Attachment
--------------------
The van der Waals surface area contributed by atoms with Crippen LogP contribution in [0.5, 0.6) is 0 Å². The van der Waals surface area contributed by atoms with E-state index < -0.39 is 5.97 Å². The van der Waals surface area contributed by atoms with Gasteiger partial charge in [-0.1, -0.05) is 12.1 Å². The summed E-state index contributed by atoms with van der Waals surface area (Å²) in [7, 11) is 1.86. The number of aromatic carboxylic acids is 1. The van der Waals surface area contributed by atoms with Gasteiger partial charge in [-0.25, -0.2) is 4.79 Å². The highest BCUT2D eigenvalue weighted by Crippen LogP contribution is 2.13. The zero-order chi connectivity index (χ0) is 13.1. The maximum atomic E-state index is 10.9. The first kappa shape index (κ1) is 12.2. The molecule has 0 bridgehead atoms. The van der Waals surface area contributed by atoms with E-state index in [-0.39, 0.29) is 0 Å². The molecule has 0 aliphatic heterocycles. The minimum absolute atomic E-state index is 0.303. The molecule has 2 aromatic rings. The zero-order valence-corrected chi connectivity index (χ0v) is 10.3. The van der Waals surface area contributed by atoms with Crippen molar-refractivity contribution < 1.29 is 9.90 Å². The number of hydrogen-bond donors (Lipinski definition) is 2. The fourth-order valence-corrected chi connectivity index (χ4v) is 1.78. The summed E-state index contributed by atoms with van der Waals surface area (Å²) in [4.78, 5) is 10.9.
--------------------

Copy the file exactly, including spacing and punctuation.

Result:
The van der Waals surface area contributed by atoms with Crippen LogP contribution in [0.5, 0.6) is 0 Å². The van der Waals surface area contributed by atoms with E-state index < -0.39 is 5.97 Å². The van der Waals surface area contributed by atoms with Gasteiger partial charge in [-0.1, -0.05) is 12.1 Å². The summed E-state index contributed by atoms with van der Waals surface area (Å²) in [7, 11) is 1.86. The number of aromatic carboxylic acids is 1. The van der Waals surface area contributed by atoms with Gasteiger partial charge in [-0.25, -0.2) is 4.79 Å². The highest BCUT2D eigenvalue weighted by Crippen LogP contribution is 2.13. The zero-order chi connectivity index (χ0) is 13.1. The maximum atomic E-state index is 10.9. The first kappa shape index (κ1) is 12.2. The molecule has 0 bridgehead atoms. The van der Waals surface area contributed by atoms with E-state index in [-0.39, 0.29) is 0 Å². The molecule has 0 aliphatic heterocycles. The minimum absolute atomic E-state index is 0.303. The molecule has 2 aromatic rings. The zero-order valence-corrected chi connectivity index (χ0v) is 10.3. The van der Waals surface area contributed by atoms with Crippen molar-refractivity contribution < 1.29 is 9.90 Å². The number of hydrogen-bond donors (Lipinski definition) is 2. The fourth-order valence-corrected chi connectivity index (χ4v) is 1.78. The summed E-state index contributed by atoms with van der Waals surface area (Å²) in [4.78, 5) is 10.9.